One of the most important features is that they don’t flat spot, or so they claim. Meaning when you slide the wheel won’t show signs of wear and tear. Some wheels literally get flat spots which are very annoying when you skate. It’s like standing on one of those weight loss vibrating machines that we’re a fad some time ago. Ideally, your wheels should keep spinning when you slide.
Spitfire Formula four classic
The classics are all-around wheels and feature the standard narrow profile you see in most wheels. This means a small contact patch which increases responsiveness and speed.
Spitfire Formula four classic full
Slightly wider profile than the classics, hence the name full. They feature a larger contact patch which helps stability and makes sliding easier at higher speeds.
Spitfire Formula four conical
These wheels feature the conical shape I talked about earlier. The shape allows for more responsiveness and because some of the urethane is removed, they are lighter. Conicals are designed for street and park skating.
Formula four conical full
Just like the classic full, this wheel is also designed to provide more stability. The wider contact patch is great for street skaters who aren’t shy of skating mini ramps.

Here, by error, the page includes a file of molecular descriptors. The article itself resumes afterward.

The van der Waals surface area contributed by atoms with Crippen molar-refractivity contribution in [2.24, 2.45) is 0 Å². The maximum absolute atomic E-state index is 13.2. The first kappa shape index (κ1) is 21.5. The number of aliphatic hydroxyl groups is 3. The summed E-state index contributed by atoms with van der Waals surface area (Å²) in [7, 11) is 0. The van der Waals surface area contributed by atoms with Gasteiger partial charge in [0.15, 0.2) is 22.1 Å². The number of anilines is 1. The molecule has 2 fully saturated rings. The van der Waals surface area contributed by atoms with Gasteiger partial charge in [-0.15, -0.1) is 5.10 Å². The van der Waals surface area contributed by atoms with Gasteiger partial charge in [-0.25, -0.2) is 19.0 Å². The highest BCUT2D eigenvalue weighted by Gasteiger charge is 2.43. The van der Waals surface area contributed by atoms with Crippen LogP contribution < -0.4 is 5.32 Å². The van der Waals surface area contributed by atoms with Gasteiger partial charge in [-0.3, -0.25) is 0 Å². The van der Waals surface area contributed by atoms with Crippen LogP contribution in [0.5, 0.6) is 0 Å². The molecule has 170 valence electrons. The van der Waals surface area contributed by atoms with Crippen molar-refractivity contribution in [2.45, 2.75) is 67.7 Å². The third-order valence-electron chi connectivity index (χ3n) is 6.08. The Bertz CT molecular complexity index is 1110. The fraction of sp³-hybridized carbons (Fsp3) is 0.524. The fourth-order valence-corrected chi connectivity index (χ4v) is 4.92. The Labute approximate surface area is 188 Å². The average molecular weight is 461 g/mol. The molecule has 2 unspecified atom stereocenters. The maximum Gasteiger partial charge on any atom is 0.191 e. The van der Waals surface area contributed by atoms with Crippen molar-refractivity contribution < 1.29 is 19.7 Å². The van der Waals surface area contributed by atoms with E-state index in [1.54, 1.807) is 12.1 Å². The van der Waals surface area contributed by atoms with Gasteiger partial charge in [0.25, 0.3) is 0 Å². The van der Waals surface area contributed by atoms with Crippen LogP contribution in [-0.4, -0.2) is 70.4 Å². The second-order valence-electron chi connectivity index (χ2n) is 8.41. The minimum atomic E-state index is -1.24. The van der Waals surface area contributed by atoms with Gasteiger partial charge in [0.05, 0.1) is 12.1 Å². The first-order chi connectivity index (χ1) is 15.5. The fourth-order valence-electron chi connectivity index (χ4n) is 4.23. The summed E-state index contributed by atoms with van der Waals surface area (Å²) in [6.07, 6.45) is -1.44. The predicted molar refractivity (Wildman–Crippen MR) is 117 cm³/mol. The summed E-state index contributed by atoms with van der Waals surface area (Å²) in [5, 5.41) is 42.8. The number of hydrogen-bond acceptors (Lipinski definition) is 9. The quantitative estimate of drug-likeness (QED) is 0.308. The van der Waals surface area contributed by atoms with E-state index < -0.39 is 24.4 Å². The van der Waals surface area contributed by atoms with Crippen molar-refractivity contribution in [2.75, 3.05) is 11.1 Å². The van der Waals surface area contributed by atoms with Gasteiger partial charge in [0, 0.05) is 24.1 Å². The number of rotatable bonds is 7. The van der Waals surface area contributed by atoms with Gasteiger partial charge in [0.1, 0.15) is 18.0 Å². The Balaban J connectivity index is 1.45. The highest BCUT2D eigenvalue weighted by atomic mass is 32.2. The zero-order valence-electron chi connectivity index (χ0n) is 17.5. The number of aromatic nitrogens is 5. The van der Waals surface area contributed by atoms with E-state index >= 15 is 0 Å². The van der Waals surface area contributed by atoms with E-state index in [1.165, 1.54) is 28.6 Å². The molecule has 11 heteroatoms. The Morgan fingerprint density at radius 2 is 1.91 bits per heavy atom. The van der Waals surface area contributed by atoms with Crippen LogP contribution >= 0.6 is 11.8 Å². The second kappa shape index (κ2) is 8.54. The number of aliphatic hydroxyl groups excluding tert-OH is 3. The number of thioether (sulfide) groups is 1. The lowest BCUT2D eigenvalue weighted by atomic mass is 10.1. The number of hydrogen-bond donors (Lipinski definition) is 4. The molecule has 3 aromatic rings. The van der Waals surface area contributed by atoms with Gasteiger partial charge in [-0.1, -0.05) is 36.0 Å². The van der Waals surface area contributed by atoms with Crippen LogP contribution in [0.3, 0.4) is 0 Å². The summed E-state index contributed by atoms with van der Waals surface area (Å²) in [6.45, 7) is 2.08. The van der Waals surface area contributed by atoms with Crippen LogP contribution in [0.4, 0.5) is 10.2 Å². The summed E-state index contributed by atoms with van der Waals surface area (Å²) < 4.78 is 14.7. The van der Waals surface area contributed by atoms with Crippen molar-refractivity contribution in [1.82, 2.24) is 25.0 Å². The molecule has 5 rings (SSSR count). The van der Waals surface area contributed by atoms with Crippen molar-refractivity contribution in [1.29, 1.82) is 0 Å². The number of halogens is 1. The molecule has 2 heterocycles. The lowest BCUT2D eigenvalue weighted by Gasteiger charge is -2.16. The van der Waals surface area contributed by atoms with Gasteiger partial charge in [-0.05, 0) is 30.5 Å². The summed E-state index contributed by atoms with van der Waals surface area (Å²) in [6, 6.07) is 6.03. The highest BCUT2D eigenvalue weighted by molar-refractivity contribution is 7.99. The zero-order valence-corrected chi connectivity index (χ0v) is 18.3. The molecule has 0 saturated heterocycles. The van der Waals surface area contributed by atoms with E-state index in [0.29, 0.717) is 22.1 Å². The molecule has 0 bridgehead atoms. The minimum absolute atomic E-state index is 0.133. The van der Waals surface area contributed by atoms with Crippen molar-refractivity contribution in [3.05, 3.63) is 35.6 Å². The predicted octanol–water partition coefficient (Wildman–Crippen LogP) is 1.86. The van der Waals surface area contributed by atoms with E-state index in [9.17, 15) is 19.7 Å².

Formula four radials
Finally a wheel just for transition skateboarding! These all-around wheels have a wider contact patch (only a bit) but don’t compromise speed because of it. Very slide friendly without worrying about flat spots.
Formula four radial slim
Almost the same as his brother but with the contact patch is narrower. They are a bit faster and lighter than the radials.
Formula four lock-ins
Another conical shape wheel but the difference is in the edge of the wheel. It features a straight edge cut instead of rounded. This helps you lock-in when you grind and offers more control.
Up there with Spitfire when it comes to quality and durability, Bones produces the best wheels for every type of skateboarder. Unlike spitfire Bones has a wide variety of wheels. The brand is pretty popular and their high-end wheels are called Street Tech Formula (STF’s).